In computer science, garbage collection (GC) is a form of automatic memory management. The garbage collector, or just collector, attempts to reclaim garbage, or memory occupied by objects that are no longer in use by the program. Garbage collection was invented by John McCarthy around 1959 to simplify manual memory management in Lisp.
Garbage collection is essentially the opposite of manual memory management, which requires the programmer to specify which objects to deallocate and return to the memory system. However, many systems use a combination of approaches, including other techniques such as stack allocation and region inference. Like other memory management techniques, garbage collection may take a significant proportion of total processing time in a program and, as a result, can have significant influence on performance. With good implementations and with enough memory, depending on application, garbage collection can be faster than manual memory management, while the opposite can also be true and has often been the case in the past with sub-optimal GC algorithms.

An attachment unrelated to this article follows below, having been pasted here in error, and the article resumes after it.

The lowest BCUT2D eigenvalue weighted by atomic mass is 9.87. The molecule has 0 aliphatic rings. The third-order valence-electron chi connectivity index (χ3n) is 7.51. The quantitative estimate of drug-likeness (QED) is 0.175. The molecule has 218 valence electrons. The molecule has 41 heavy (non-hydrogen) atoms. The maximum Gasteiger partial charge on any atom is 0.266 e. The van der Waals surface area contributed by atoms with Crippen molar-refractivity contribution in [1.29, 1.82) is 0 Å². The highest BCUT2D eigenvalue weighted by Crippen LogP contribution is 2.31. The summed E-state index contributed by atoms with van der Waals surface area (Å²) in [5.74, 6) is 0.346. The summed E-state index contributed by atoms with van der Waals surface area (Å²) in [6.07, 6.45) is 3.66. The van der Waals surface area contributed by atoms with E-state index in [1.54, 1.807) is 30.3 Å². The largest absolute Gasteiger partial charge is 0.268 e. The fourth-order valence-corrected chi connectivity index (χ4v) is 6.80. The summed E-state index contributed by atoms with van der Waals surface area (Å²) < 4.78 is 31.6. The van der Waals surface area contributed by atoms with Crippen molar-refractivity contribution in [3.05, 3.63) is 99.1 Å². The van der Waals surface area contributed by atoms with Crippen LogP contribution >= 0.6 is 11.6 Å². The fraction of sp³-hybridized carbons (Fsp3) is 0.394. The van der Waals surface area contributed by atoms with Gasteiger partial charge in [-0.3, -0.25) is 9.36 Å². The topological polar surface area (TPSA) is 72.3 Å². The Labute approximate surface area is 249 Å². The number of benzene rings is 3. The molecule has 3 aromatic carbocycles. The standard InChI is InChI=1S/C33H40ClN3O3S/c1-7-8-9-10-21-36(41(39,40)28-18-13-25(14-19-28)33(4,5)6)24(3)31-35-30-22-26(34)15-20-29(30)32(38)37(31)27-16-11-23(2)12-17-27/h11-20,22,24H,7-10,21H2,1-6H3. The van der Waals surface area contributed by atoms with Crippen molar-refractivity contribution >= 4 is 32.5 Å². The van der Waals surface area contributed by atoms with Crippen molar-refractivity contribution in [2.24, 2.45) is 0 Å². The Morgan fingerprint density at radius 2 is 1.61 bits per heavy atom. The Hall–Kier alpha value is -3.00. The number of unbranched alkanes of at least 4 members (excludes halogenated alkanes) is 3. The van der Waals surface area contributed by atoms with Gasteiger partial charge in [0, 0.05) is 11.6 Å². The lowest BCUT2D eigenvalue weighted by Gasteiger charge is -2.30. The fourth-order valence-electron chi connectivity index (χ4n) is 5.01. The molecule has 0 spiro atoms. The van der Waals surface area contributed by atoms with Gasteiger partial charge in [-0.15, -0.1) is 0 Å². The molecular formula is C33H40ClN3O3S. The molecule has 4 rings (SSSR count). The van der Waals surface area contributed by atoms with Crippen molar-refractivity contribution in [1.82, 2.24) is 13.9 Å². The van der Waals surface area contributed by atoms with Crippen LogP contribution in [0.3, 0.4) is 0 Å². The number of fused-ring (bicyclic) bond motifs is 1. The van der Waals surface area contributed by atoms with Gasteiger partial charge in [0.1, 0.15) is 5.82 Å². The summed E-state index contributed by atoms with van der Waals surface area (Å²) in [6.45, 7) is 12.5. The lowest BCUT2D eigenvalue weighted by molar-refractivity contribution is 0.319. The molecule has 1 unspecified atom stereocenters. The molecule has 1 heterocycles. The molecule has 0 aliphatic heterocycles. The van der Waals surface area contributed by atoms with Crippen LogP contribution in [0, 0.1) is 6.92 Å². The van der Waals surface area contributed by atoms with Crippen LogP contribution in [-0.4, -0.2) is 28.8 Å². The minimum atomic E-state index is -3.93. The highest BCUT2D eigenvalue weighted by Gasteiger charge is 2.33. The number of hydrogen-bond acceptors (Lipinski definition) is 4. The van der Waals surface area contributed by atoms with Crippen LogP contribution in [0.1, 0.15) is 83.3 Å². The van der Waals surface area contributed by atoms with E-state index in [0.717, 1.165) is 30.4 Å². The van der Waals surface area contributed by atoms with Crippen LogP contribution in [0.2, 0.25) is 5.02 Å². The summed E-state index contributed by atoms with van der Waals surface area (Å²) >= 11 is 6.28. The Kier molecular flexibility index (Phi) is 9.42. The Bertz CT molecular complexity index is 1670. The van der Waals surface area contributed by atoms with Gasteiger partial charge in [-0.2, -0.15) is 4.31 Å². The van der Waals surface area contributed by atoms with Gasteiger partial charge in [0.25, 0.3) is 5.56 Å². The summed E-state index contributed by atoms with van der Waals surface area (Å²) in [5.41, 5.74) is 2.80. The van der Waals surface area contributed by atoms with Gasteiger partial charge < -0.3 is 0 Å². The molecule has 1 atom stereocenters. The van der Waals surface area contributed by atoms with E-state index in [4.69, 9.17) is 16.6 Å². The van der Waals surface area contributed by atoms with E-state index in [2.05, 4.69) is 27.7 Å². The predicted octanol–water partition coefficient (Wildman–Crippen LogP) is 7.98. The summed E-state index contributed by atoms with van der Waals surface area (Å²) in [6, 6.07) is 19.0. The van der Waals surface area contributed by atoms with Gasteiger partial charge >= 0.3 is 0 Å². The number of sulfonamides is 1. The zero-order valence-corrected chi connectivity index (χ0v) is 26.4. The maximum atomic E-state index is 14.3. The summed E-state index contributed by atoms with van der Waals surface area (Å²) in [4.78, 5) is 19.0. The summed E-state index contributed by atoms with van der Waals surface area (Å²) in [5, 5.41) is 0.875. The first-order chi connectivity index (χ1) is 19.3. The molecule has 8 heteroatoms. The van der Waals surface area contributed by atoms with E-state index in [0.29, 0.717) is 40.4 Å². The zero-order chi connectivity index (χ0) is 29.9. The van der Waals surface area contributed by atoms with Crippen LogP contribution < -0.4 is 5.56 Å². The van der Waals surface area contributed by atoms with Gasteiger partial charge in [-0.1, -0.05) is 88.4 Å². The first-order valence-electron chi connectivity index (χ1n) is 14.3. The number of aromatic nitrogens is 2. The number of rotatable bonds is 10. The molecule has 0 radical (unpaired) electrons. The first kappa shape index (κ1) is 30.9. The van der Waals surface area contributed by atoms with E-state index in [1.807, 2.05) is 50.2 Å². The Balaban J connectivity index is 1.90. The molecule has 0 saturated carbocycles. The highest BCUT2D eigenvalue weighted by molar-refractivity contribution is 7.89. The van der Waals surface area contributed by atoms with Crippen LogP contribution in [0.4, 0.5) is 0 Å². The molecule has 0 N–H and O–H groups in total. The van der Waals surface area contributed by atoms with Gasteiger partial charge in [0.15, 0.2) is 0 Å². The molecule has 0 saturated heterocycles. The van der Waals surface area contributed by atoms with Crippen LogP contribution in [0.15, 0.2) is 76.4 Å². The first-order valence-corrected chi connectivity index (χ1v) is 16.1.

Resources other than memory, such as network sockets, database handles, user interaction windows, file and device descriptors, are not typically handled by garbage collection. Methods used to manage such resources, particularly destructors, may suffice to manage memory as well, leaving no need for GC. Some GC systems allow such other resources to be associated with a region of memory that, when collected, causes the work of reclaiming these resources.
How to invoke this function in JIRA
Log off sessions
- System icon ( wheel ) corner right
- System info
- Force Garbage collector